2. The Three Gorges Dam

China, having both a massive industry and a massive population, quickly found that their power consumption was too high for conventional means of power production.

Thus began the Three Gorges Dam project, which is the world’s largest hydro-power dam, reaching more than 1.3 miles wide, and consisting of 32 turbines that are able to generate as much electricity as 18 nuclear power stations.

It’s been built to resist a 7.0 magnitude earthquake, and can allow 10000-ton ocean frigates to sail from the interior of China to the open sea.

3. The Marmary Project

As one of the largest transportation projects in the world, there are four main components that make up the Marmary Project.

It consists of a 13.6 kilometre tunnel that will be spanning underneath Istanbul and the Bosporus Straits to connect Asia to Europe that will feature a modern train system that will see passengers travelling beneath the ocean once the tunnel has been fully completed.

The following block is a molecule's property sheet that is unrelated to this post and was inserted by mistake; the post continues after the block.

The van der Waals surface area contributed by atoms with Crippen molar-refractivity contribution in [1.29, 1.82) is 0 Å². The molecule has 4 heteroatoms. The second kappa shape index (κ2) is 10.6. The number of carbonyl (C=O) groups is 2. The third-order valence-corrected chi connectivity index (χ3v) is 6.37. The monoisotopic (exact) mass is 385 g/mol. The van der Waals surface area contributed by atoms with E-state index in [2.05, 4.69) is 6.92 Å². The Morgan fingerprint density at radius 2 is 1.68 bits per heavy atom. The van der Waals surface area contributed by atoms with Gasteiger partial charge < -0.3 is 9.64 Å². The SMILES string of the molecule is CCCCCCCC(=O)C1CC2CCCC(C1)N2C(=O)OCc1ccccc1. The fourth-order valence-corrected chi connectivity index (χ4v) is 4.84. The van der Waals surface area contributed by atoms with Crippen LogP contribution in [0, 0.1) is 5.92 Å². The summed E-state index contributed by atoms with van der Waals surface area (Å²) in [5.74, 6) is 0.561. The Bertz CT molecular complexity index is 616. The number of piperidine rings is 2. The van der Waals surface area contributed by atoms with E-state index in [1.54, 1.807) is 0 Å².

This will allow passengers to travel in luxury while they commute to work and enjoy online pokies Australia or the latest TV series in comfort..

4. Andasol Solar Plant

The Andasol Solar Plant is the world’s very biggest solar power station, and can be found in Andalusia, Southern Spain. The plant is made up of over 600,000 solar panels that are spread over 126 acres of open land.

They use massive tanks of molten sand to store the energy that the panels produce over the day, converting the solar radiation into heat energy.